HB 1155 — My Health, My Data
House Bill 1155, relating to health data privacy, has been a focused piece of legislation for retailers this session. The bill seeks to protect sensitive healthcare data not currently covered by the federal HIPAA Law (Health Insurance Portability and Accountability Act). The legislation is extremely broad as presently written and would unintentionally include many non-sensitive healthcare products and services, such as numerous over-the-counter medications, vitamins, health foods, health-related clothing, devices, and tools.
WR supports consumers having access to and control of their personal data. However, as currently drafted, this bill will be problematic for retailers to clearly identify what is and isn’t covered—leaving them exposed to unwarranted lawsuits and legal actions.
Rep. Vandana Slatter (D-48-Bellevue) is the prime sponsor of HB 1155. The bill was voted out of committee March 22 and is awaiting final vote by the full Senate. It will need to return to the House for concurrence before going to the Governor for signing.
The effective date has been extended out to a year, making it effective March 31, 2024, rather than 90 days after adjournment. Regarding enforcement, the per se violation language was removed, which would have allowed any consumer “injured by a violation” to bring an action if all required elements of a Consumer Protection Act (CPA) were established.
WR met with the House and the Senate budget writers regarding funding for the Attorney General’s ORC Task Force. The House included $1.13 million in their budget proposal this week and the Senate included in their budget $2.265 million for the 2023-25 biennium, and $3.02 million for the 2025-27 biennium. This week, in a letter to Rep. Ormsby, Chair of the House Appropriations Committee, Mark Johnson, WR VP of Policy & Government Affairs encouraged the House to agree to increase the funding for the ORC Task Force as the Senate recommended. Johnson clarified the funding would “allow the Attorney General to increasese his efforts by hiring the needed staff to deter and prosecute major ORC rings.” WR continues to support full task force funding.
SB 5171 Gender Price Discrimination
SB 5171 addresses gender price discrimination and was amended to align with similar laws in New York and California, making gender-based pricing illegal. The bill was filed by Sen. Manka Dhingra, D-Redmond, following a presentation by six Kirkland high school students, claiming that studies had shown that prices for personal care products marketing to women are 13% higher on average than products for men. The bill passed out of the Senate and had a hearing before the House Consumer Protection and Business Committee on March 21. Rose Gundersen, WR VP of Operations & Retail Services, provided comments on behalf of WR, testifying to the fact that pricing is primarily determined by manufacturers and should be exempt from the “business” definition in the bill. The bill was scheduled for executive session in the House Committee on Consumer Protection & Business on Tuesday of this week but did not come up for a vote and appears will not likely receive further consideration this session.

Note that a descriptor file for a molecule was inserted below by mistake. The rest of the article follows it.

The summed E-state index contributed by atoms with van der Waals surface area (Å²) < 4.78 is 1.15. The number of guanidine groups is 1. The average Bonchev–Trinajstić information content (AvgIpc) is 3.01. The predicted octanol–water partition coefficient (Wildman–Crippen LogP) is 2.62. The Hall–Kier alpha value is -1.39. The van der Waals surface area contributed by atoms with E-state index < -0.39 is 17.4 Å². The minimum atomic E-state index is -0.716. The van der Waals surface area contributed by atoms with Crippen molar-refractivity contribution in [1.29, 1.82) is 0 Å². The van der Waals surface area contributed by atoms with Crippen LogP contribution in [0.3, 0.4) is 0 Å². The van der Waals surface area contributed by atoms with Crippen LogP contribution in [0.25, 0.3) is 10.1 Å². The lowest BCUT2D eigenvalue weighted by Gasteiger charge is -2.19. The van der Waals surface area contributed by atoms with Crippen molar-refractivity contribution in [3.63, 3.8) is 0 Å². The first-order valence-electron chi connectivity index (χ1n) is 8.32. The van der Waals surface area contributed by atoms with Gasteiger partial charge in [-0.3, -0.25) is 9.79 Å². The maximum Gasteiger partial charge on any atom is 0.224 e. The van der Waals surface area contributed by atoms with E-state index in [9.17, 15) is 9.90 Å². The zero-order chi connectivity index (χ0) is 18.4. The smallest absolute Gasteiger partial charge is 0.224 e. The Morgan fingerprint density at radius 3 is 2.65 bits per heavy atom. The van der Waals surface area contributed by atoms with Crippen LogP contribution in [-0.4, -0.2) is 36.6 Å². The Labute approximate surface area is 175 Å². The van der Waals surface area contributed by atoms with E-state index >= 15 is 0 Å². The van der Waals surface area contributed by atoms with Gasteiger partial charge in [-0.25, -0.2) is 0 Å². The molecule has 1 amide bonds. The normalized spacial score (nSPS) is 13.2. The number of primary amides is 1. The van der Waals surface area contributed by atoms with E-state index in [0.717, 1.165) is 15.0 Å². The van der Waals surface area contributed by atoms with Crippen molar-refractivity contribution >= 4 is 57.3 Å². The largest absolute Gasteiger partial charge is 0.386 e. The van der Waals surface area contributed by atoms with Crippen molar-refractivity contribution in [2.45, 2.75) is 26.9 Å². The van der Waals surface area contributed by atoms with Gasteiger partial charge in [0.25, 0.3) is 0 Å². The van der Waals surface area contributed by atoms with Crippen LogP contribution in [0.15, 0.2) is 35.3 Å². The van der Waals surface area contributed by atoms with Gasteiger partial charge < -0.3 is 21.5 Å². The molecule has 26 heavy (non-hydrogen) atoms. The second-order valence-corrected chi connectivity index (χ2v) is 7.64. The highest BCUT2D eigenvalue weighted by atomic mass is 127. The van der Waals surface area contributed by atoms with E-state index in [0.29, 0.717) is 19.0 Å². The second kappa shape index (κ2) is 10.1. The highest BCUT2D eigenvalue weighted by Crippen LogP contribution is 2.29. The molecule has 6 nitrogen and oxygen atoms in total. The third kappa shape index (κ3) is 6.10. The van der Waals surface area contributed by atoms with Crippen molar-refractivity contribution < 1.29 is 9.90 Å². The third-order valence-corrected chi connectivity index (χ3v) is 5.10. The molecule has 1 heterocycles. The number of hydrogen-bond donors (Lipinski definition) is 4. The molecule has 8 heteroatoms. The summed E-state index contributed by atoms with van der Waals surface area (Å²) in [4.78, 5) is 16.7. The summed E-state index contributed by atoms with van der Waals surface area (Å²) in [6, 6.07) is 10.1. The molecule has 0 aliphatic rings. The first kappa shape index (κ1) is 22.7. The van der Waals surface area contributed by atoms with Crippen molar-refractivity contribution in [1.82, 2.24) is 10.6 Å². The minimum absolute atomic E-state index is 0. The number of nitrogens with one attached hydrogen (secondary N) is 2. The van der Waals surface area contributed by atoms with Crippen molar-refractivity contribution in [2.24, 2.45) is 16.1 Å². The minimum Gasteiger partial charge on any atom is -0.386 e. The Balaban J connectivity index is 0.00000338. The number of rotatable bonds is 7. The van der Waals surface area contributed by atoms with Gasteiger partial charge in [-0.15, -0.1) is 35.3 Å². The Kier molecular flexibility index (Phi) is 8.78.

WR has significant concerns with compliance and wants retailers to be removed from the language as they should not be held responsible for manufacturers’ differential pricing.
HB 1068 Injured workers’ rights during medical exams
HB 1068 concerns injured workers during independent medical exams. In the workers’ compensation system, a claim manager representing a State Fund or self-insured employer can request for an injured employee to undergo an independent medical examination (IME). These assessments are utilized to decide if a claim should be allowed or re-opened, to resolve new medical issues, support appeals, determine case progress, and evaluate a worker’s permanent disability or work restrictions. IME examinations are performed by medical providers approved by the Department of Labor and Industries.
HB 1068 would allow an injured worker to record video of IMEs using their phone or any other recording device during an exam by one person of the worker’s choosing.
WR is working with the chair, Karen Keiser (D-33), and the Senate on an amendment requiring consent from a doctor and the patient and advance notice to both parties that any recorded video must be securely stored.
The bill came out of committee last week. Two amendments were offered by the Senate Committee Chair, Karen Keiser to remove the prohibition on the recording of neuro-psychological exams and prohibit the worker from materially altering a recording or posting it to social media. The Senator also removed the amendment that would require a worker to provide written notice to the examiner no less than seven days to receive consent to do the filming. WR hopes that amendment will be added on the floor.
WR opposes this bill as L&I predicts it may result in scheduling setbacks if a provider refuses to grant permission for audio or video recordings, particularly among mental health professionals. Moreover, the bill could contribute to escalating expenses, as any postponement in delivering services to injured employees could amplify future disability and claim-related costs.
The bill was voted out of the House last month, had a hearing before the Senate Committee on Labor & Commerce last week, and now awaits a vote of the full Senate. It will have to return to the House for concurrence.